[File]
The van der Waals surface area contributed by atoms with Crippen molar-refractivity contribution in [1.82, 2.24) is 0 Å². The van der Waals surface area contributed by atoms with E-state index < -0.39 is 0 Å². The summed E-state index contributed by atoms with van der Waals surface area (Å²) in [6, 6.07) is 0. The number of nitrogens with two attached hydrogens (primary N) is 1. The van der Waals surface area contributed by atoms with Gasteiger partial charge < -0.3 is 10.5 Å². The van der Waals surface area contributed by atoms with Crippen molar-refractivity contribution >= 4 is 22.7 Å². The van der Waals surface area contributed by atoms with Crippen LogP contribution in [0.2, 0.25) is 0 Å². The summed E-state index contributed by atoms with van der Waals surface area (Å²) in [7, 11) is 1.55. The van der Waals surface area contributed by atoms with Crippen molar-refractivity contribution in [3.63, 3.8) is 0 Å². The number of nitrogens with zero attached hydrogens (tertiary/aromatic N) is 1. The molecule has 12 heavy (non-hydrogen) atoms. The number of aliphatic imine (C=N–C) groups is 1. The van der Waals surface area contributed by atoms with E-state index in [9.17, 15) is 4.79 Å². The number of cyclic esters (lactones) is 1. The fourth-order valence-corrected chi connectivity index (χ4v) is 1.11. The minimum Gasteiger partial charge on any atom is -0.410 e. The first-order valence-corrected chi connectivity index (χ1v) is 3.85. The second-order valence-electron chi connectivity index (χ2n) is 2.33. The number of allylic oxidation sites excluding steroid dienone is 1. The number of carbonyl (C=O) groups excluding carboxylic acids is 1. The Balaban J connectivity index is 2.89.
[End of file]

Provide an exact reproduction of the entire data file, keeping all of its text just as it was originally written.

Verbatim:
The van der Waals surface area contributed by atoms with Crippen molar-refractivity contribution in [1.82, 2.24) is 0 Å². The van der Waals surface area contributed by atoms with E-state index < -0.39 is 0 Å². The summed E-state index contributed by atoms with van der Waals surface area (Å²) in [6, 6.07) is 0. The number of nitrogens with two attached hydrogens (primary N) is 1. The van der Waals surface area contributed by atoms with Gasteiger partial charge < -0.3 is 10.5 Å². The van der Waals surface area contributed by atoms with Crippen molar-refractivity contribution >= 4 is 22.7 Å². The van der Waals surface area contributed by atoms with Crippen LogP contribution in [0.2, 0.25) is 0 Å². The summed E-state index contributed by atoms with van der Waals surface area (Å²) in [7, 11) is 1.55. The van der Waals surface area contributed by atoms with Crippen molar-refractivity contribution in [3.63, 3.8) is 0 Å². The number of nitrogens with zero attached hydrogens (tertiary/aromatic N) is 1. The molecule has 12 heavy (non-hydrogen) atoms. The number of aliphatic imine (C=N–C) groups is 1. The van der Waals surface area contributed by atoms with E-state index in [9.17, 15) is 4.79 Å². The number of cyclic esters (lactones) is 1. The fourth-order valence-corrected chi connectivity index (χ4v) is 1.11. The minimum Gasteiger partial charge on any atom is -0.410 e. The first-order valence-corrected chi connectivity index (χ1v) is 3.85. The second-order valence-electron chi connectivity index (χ2n) is 2.33. The number of allylic oxidation sites excluding steroid dienone is 1. The number of carbonyl (C=O) groups excluding carboxylic acids is 1. The Balaban J connectivity index is 2.89.